I’m not a very sociable person and this has been a sort of leit-motif in my life. It may sound ironic, but I love outgoing *and* charismatic persons, probably because we tend to admire those who are so different from us. This can be said of my sister (I’ll talk about her, sooner or later) and of a few people I’ve had the chance to meet – virtually or in real life – in recent years. Virtually speaking, Isabella Cecconi is surely one of the these people I look at with admiration. She’s my “boss” because she’s the co-founder of The Harlow, the uber-cool website about all facets of human creativity for which I’m a contributor; to me, she’s the epitome of understated chicness, irony and vitality. For all these reasons and more, I’ve decided to ask her to complete the Proust questionary about self-perception, feminism, sexism and past memories for the You’ve Got No Reason Not to Fight column.
What do you regard as the lowest depth of misery?
Whoever is superficial. I think about all those people who are so poor by being rich, who like to show off and think they can buy the world or buy people. Whoever feels superior to someone else.
What is your idea of earthly happiness?
… to be a drifter off to see the world… There’s such a lot of world to see… (cit.)
Who are your favorite heroines of fiction?
I’ve always being attracted to those rebel figures, so I guess my favorite might be Josephine “Jo” March Bhaer, from Alcott’s Little Women. The strong and willful young woman, constantly attempting to subdue her personality. She cuts her hair, she becomes a journalist.
Who are your favorite heroines in real life?
All those women who have perfectly combined the double role of being mother and that of manager with a successful career. All those who have pushed the boundaries.
What is your most vivid memory of the 90s (from music, fashion, politics, culture)?
The Clinton scandal and how Hillary came out from her husband’s puddle of mud.
What does “feminism” mean to you?
Feminism is to me equal democracy, it means respect and freedom of being a woman by not being classified in any distinct role (mother, sister, daughter).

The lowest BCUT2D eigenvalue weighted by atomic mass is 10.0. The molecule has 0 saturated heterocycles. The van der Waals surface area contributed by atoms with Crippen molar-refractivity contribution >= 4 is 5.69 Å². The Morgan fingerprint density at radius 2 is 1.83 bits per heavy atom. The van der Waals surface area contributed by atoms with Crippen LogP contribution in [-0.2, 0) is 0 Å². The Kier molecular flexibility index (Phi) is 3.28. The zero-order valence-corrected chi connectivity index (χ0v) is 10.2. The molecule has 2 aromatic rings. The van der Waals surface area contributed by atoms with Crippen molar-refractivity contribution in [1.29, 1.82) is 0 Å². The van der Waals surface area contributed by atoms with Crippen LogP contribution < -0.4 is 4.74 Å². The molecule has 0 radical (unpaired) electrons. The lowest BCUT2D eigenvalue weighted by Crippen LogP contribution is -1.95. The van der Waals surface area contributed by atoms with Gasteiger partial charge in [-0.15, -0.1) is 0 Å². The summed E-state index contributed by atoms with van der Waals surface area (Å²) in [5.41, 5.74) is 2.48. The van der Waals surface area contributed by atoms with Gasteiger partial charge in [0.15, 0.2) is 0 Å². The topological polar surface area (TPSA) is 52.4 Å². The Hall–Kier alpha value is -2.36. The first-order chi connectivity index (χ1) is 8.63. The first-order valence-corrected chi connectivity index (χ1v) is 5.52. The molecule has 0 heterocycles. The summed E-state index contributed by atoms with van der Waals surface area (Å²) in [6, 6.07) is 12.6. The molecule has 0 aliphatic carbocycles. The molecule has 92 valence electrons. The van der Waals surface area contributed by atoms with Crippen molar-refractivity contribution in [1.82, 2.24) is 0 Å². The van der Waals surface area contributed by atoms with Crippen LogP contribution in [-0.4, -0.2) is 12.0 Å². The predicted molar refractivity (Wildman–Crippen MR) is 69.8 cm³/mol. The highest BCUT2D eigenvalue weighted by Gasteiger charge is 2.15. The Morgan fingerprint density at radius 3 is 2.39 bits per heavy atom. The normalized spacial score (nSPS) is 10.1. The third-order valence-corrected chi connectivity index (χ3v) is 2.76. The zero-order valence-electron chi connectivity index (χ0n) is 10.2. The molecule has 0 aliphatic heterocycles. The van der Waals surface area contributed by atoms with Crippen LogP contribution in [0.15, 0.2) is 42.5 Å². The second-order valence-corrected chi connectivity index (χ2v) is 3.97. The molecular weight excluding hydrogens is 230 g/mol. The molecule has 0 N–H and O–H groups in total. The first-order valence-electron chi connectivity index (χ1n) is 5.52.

Have you ever given an active contribution to the feminist cause?
No, unfortunately I haven’t.
Have you ever experienced sexism?
Yes, almost daily. My experience comes from working with Italian politicians. Behind every male leader there’s always a great female assistant. I wish one day there will be exactly the opposite.
What are the most important rights women still have to fight for?
More justice in issues like sexual abuse and domestic violence.
The quality you most admire in a man?
The quality you most admire in a woman?
What is your motto?
I forgive but I never forget.
What is the object that represents you most?
The anchor (being a sailing vessel!)
Who would you have liked to be?
With no doubt Lee Miller, adventurer and photographer.
Could you put your identity into a few key words?
Plain, irreverent, touchy, self-controlled, tongue-sharpened, sparkling, fond.
How do you imagine your identity changing in ten years? Or twenty?
I can’t see the future but I know it’s watching me.
I love how Isabella’s sparkling personality comes out from her answers and the cultural references she quoted in the questionary. I can only imagine what working in politics means; well, I actually think about that with utter terror, but I can see her owning her job and being a total badass at it. I believe you must be better than men when it comes to working with them/for them in such a complex and tough field, but – as Isa said – I hope we’ll be able to see a generation of competent women who will lead this country to a better future, with the help of – why not? – competent men.
I thoroughly enjoyed devoting a post to such an inspiring person like Isabella, but stay tuned for more interesting questionaries to come!
 The title is a quote from Sarah Paulson, one of my favourite actresses.